On May 19, 2014, the Interchange Carriers filed a statement reiterating their neutral position on the abandonment and their request for executed agreements prior to the effectiveness of any abandonment authority granted here. If the Board grants the abandonment, they ask that SMS be required to cooperate fully with all of the parties during the transition-of-service period. On July 15, 2014, PRC submitted a further filing alleging that SMS has had three additional safety incidents, including one derailment. SMS submitted a reply on August 4, 2014, taking issue with PRC’s claims. On September 23, 2014, PRC submitted another filing alleging additional derailments. SMS replied to the filing on October 10, 2014. In this filing, SMS asserts that the events described in the September 23 filing caused no damage. SMS also responds to PRC’s concerns about safety by reiterating its argument that certain federal safety regulations would not apply under PRC’s plan to convert to private switching operations.

 

DISCUSSION AND CONCLUSIONS

 

Legal Standard. Under 49 U.S.C. 10903(d), the standard that applies to any application for authority to abandon a line of railroad is whether the present or future public convenience and necessity (PC&N) require or permit the proposed abandonment.  In applying this standard in a third-party or adverse abandonment context, the Board considers whether there is a present or future public need for rail service over the line and whether that need is outweighed by other interests.[11] As part of the PC&N analysis, the Board must consider whether the proposed abandonment would have a serious, adverse impact on rural and community development.  49 U.S.C.  10903(d).  The environmental impacts of the proposed abandonment also must be considered, and, pursuant to 49 U.S.C.  10903(b)(2), affected rail employees must be adequately protected.

 

The Board has exclusive and plenary jurisdiction over rail abandonments to protect the public from an unnecessary discontinuance, cessation, interruption, or obstruction of available rail service.[12] Accordingly, the Board typically preserves and promotes continued rail service where a carrier has expressed a desire to continue operations and has taken reasonable steps to acquire traffic.[13]  On the other hand, the Board does not allow its jurisdiction to be used as a bar to state law remedies in the absence of an overriding federal interest.[14]  If adverse abandonment is granted, the decision removes the agency’s jurisdiction, enabling the applicant to pursue other legal remedies against the incumbent carrier, if necessary.[15]

 

SMS notes that the agency has denied adverse abandonment applications where the carrier in question stood ready to provide continued rail service and claims those cases provide relevant precedent. This case, however, involves a landlord/tenant dispute, and the agency’s line of cases on that point is more analogous.[16]

 

PC&N Analysis. Applying the above principles to this case, we find that the present or future PC&N both require and permit the proposed adverse abandonment. The record demonstrates that there is no present or future need for common carrier service because PRC, the owner of the Line and its primary shipper, intends to replace SMS’s service with that of Savage, a noncarrier contract switching operator, pursuant to a private contract. ExxonMobil, the only other shipper receiving SMS’s service, does not take exception to the removal of SMS’s common carrier service. Moreover, there should be no adverse impact on shippers or on rural and community development because the service provided by Savage would replace the common carrier service that SMS is now providing.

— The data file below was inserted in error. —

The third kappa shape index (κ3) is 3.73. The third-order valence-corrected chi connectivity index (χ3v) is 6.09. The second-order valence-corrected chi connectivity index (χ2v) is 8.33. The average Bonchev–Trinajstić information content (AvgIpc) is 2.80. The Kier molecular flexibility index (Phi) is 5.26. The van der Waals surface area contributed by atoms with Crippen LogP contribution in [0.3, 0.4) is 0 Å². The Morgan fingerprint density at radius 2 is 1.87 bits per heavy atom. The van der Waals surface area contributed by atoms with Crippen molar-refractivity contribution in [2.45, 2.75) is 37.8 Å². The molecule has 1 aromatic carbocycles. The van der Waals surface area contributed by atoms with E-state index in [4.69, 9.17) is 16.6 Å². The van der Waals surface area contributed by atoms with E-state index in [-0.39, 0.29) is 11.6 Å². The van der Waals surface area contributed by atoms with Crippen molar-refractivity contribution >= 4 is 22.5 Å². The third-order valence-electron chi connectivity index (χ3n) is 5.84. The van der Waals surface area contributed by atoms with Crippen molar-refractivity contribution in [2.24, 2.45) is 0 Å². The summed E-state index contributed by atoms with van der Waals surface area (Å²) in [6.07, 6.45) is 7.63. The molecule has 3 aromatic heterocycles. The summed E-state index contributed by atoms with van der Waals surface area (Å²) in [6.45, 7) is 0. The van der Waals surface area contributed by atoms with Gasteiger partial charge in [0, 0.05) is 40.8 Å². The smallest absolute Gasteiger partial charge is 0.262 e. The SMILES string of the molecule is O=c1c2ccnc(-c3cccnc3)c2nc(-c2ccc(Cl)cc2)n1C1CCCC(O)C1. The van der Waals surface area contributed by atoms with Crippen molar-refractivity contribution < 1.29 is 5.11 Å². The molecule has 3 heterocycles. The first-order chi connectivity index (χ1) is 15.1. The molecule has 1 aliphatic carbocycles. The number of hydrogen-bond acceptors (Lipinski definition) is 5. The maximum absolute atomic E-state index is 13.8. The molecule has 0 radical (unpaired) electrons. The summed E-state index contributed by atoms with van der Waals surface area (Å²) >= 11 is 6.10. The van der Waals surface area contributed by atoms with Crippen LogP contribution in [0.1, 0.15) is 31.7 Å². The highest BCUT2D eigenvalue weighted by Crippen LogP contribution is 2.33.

SMS’s safety evidence[17] fails to demonstrate that removal of our jurisdiction would not be in the public interest. The record demonstrates that Savage has been providing contract service in a safe and efficient manner for PRC’s parent, PBF Holding Company LLC, at a Delaware facility.[18] SMS errs in suggesting that there will be inadequate safety regulation of the traffic at issue here if Savage takes over these operations. Although the Federal Railroad Administration rules for transportation of hazardous materials by rail would not apply without a common carrier operating within the facility, other federal safety laws would continue to apply to operations involving hazardous materials at Paulsboro. See 49 U.S.C. 5101, et seq. Moreover, the cars being used for operations within the refinery will remain subject to federal hazardous materials regulations requiring such steps as placarding. See 49 C.F.R. pts. 100-185. In addition, all federal safety laws that are currently applicable to the common carrier service provided by the Interchange Carriers for shipments from Paulsboro would continue to apply.

 

Environmental Matters. The Board is required to consider the environmental impacts of the proposed abandonment to meet its obligations under the National Environmental Policy Act, 42 U.S.C. 4321, et seq. PRC submitted a combined environmental and historic report with its application and notified the appropriate federal, state, and local agencies of the opportunity to submit information concerning the environmental impacts of the proposed abandonment. See 49 C.F.R. 1105.11. The Board’s Office of Environmental Analysis (OEA) examined the environmental and historic report, verified its data, and analyzed the probable environmental effects of the proposed action. OEA issued for public review and comment an Environmental Assessment (EA) on February 12, 2014, concluding that the proposed abandonment would not significantly impact the quality of the human environment. Here, if operations continue through the use of the noncarrier switching contractor, there would be no salvage of track or diversion of traffic. Accordingly, no environmental conditions were recommended in the EA.